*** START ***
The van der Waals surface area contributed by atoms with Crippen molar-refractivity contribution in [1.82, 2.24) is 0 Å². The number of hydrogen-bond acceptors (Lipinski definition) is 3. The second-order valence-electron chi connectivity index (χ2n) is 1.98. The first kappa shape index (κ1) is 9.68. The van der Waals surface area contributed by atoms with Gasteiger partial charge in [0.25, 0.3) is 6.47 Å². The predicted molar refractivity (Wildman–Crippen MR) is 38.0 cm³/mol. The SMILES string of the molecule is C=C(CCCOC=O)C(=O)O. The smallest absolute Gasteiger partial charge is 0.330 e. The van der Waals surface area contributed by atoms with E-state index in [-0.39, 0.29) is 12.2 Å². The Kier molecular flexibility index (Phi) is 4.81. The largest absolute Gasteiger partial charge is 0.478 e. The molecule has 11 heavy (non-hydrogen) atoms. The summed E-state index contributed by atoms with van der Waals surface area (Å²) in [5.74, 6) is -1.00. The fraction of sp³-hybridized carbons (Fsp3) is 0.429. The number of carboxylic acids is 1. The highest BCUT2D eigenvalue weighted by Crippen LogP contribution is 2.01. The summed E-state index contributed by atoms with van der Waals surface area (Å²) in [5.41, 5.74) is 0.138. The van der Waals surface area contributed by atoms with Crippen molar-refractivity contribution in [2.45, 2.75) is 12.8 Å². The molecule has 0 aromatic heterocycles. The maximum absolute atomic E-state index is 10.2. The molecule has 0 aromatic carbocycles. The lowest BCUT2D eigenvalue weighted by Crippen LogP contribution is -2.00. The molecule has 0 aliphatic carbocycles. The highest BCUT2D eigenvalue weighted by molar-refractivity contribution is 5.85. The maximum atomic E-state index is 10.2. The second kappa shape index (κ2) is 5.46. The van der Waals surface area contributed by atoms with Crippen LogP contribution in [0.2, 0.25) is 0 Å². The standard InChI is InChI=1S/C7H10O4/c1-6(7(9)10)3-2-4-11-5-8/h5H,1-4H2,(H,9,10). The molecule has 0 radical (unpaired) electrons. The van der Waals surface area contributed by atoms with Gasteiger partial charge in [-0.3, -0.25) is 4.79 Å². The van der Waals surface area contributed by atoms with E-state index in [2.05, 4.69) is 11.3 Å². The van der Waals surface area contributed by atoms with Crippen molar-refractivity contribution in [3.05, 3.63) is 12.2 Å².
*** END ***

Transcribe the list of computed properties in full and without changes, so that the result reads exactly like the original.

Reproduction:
The van der Waals surface area contributed by atoms with Crippen molar-refractivity contribution in [1.82, 2.24) is 0 Å². The number of hydrogen-bond acceptors (Lipinski definition) is 3. The second-order valence-electron chi connectivity index (χ2n) is 1.98. The first kappa shape index (κ1) is 9.68. The van der Waals surface area contributed by atoms with Gasteiger partial charge in [0.25, 0.3) is 6.47 Å². The predicted molar refractivity (Wildman–Crippen MR) is 38.0 cm³/mol. The SMILES string of the molecule is C=C(CCCOC=O)C(=O)O. The smallest absolute Gasteiger partial charge is 0.330 e. The van der Waals surface area contributed by atoms with E-state index in [-0.39, 0.29) is 12.2 Å². The Kier molecular flexibility index (Phi) is 4.81. The largest absolute Gasteiger partial charge is 0.478 e. The molecule has 11 heavy (non-hydrogen) atoms. The summed E-state index contributed by atoms with van der Waals surface area (Å²) in [5.74, 6) is -1.00. The fraction of sp³-hybridized carbons (Fsp3) is 0.429. The number of carboxylic acids is 1. The highest BCUT2D eigenvalue weighted by Crippen LogP contribution is 2.01. The summed E-state index contributed by atoms with van der Waals surface area (Å²) in [5.41, 5.74) is 0.138. The van der Waals surface area contributed by atoms with Crippen molar-refractivity contribution in [2.45, 2.75) is 12.8 Å². The molecule has 0 aromatic heterocycles. The maximum absolute atomic E-state index is 10.2. The molecule has 0 aromatic carbocycles. The lowest BCUT2D eigenvalue weighted by Crippen LogP contribution is -2.00. The molecule has 0 aliphatic carbocycles. The highest BCUT2D eigenvalue weighted by molar-refractivity contribution is 5.85. The maximum atomic E-state index is 10.2. The second kappa shape index (κ2) is 5.46. The van der Waals surface area contributed by atoms with Crippen LogP contribution in [0.2, 0.25) is 0 Å². The standard InChI is InChI=1S/C7H10O4/c1-6(7(9)10)3-2-4-11-5-8/h5H,1-4H2,(H,9,10). The molecule has 0 radical (unpaired) electrons. The van der Waals surface area contributed by atoms with Gasteiger partial charge in [-0.3, -0.25) is 4.79 Å². The van der Waals surface area contributed by atoms with E-state index in [2.05, 4.69) is 11.3 Å². The van der Waals surface area contributed by atoms with Crippen molar-refractivity contribution in [3.05, 3.63) is 12.2 Å².